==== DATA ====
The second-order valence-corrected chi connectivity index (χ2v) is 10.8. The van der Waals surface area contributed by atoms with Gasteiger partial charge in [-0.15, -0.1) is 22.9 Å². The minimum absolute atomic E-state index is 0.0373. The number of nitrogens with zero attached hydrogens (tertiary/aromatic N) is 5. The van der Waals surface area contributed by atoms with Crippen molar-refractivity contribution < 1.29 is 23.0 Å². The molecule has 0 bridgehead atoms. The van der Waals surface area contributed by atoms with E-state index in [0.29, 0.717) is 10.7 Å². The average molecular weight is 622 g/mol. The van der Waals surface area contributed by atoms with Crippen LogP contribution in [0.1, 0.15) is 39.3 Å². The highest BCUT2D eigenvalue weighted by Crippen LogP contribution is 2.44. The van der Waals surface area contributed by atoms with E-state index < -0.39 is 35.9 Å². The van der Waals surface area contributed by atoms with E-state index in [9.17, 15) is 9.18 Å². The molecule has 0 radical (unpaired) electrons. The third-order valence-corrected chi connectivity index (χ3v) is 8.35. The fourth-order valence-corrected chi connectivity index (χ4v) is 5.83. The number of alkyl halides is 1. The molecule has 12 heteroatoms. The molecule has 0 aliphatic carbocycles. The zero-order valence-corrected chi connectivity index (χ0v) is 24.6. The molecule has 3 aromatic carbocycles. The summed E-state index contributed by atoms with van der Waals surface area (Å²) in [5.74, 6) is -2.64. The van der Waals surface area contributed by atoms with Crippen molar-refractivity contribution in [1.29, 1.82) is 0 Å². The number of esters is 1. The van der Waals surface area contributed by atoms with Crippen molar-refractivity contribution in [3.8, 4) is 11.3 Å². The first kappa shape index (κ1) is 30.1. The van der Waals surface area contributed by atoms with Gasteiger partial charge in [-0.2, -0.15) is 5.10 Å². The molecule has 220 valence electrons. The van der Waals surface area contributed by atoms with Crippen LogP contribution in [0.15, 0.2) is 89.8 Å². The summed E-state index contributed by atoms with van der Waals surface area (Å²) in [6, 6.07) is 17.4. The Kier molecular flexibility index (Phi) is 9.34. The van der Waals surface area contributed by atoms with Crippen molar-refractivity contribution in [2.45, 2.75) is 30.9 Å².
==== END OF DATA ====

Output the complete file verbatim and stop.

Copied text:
The second-order valence-corrected chi connectivity index (χ2v) is 10.8. The van der Waals surface area contributed by atoms with Gasteiger partial charge in [-0.15, -0.1) is 22.9 Å². The minimum absolute atomic E-state index is 0.0373. The number of nitrogens with zero attached hydrogens (tertiary/aromatic N) is 5. The van der Waals surface area contributed by atoms with Crippen molar-refractivity contribution < 1.29 is 23.0 Å². The molecule has 0 bridgehead atoms. The van der Waals surface area contributed by atoms with E-state index in [0.29, 0.717) is 10.7 Å². The average molecular weight is 622 g/mol. The van der Waals surface area contributed by atoms with Crippen LogP contribution in [0.1, 0.15) is 39.3 Å². The highest BCUT2D eigenvalue weighted by Crippen LogP contribution is 2.44. The van der Waals surface area contributed by atoms with E-state index < -0.39 is 35.9 Å². The van der Waals surface area contributed by atoms with E-state index in [9.17, 15) is 9.18 Å². The molecule has 0 radical (unpaired) electrons. The third-order valence-corrected chi connectivity index (χ3v) is 8.35. The fourth-order valence-corrected chi connectivity index (χ4v) is 5.83. The number of alkyl halides is 1. The molecule has 12 heteroatoms. The molecule has 0 aliphatic carbocycles. The zero-order valence-corrected chi connectivity index (χ0v) is 24.6. The molecule has 3 aromatic carbocycles. The summed E-state index contributed by atoms with van der Waals surface area (Å²) in [5.74, 6) is -2.64. The van der Waals surface area contributed by atoms with Crippen molar-refractivity contribution in [1.29, 1.82) is 0 Å². The number of esters is 1. The van der Waals surface area contributed by atoms with Crippen molar-refractivity contribution in [3.8, 4) is 11.3 Å². The first kappa shape index (κ1) is 30.1. The van der Waals surface area contributed by atoms with Gasteiger partial charge in [-0.2, -0.15) is 5.10 Å². The molecule has 220 valence electrons. The van der Waals surface area contributed by atoms with Crippen LogP contribution in [0.15, 0.2) is 89.8 Å². The summed E-state index contributed by atoms with van der Waals surface area (Å²) in [6, 6.07) is 17.4. The Kier molecular flexibility index (Phi) is 9.34. The van der Waals surface area contributed by atoms with Crippen molar-refractivity contribution in [2.45, 2.75) is 30.9 Å².